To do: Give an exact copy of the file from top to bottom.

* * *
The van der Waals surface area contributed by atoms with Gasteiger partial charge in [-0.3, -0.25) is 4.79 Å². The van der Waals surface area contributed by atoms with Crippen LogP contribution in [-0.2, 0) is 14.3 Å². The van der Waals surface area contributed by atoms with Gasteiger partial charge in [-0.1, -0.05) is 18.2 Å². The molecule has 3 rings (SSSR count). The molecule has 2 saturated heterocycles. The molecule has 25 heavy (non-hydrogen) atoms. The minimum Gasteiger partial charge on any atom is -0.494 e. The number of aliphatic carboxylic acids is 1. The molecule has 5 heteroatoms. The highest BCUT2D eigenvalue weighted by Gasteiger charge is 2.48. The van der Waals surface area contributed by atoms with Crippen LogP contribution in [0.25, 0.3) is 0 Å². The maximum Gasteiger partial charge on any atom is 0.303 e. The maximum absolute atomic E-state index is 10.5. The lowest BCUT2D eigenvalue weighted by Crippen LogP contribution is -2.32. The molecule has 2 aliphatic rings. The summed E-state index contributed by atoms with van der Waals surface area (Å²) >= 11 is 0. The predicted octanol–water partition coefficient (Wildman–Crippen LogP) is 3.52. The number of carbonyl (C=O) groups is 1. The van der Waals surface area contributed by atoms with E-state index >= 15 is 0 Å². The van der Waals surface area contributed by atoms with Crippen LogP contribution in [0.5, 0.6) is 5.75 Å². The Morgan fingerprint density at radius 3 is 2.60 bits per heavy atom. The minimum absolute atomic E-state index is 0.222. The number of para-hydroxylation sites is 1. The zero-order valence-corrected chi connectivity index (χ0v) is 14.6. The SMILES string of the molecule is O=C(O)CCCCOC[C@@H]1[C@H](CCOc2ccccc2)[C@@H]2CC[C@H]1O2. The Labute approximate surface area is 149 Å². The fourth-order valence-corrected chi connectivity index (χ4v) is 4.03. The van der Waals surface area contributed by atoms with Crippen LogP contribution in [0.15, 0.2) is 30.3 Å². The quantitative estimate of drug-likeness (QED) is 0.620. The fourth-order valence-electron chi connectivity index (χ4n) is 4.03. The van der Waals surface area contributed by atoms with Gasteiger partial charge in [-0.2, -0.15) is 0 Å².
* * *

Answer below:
The van der Waals surface area contributed by atoms with Gasteiger partial charge in [-0.3, -0.25) is 4.79 Å². The van der Waals surface area contributed by atoms with Crippen LogP contribution in [-0.2, 0) is 14.3 Å². The van der Waals surface area contributed by atoms with Gasteiger partial charge in [-0.1, -0.05) is 18.2 Å². The molecule has 3 rings (SSSR count). The molecule has 2 saturated heterocycles. The molecule has 25 heavy (non-hydrogen) atoms. The minimum Gasteiger partial charge on any atom is -0.494 e. The number of aliphatic carboxylic acids is 1. The molecule has 5 heteroatoms. The highest BCUT2D eigenvalue weighted by Gasteiger charge is 2.48. The van der Waals surface area contributed by atoms with Crippen LogP contribution in [0.25, 0.3) is 0 Å². The maximum Gasteiger partial charge on any atom is 0.303 e. The maximum absolute atomic E-state index is 10.5. The lowest BCUT2D eigenvalue weighted by Crippen LogP contribution is -2.32. The molecule has 2 aliphatic rings. The summed E-state index contributed by atoms with van der Waals surface area (Å²) >= 11 is 0. The predicted octanol–water partition coefficient (Wildman–Crippen LogP) is 3.52. The number of carbonyl (C=O) groups is 1. The van der Waals surface area contributed by atoms with E-state index >= 15 is 0 Å². The van der Waals surface area contributed by atoms with Crippen LogP contribution in [0.5, 0.6) is 5.75 Å². The Morgan fingerprint density at radius 3 is 2.60 bits per heavy atom. The minimum absolute atomic E-state index is 0.222. The number of para-hydroxylation sites is 1. The zero-order valence-corrected chi connectivity index (χ0v) is 14.6. The SMILES string of the molecule is O=C(O)CCCCOC[C@@H]1[C@H](CCOc2ccccc2)[C@@H]2CC[C@H]1O2. The Labute approximate surface area is 149 Å². The fourth-order valence-corrected chi connectivity index (χ4v) is 4.03. The van der Waals surface area contributed by atoms with Crippen LogP contribution in [0.15, 0.2) is 30.3 Å². The quantitative estimate of drug-likeness (QED) is 0.620. The fourth-order valence-electron chi connectivity index (χ4n) is 4.03. The van der Waals surface area contributed by atoms with Gasteiger partial charge in [-0.2, -0.15) is 0 Å².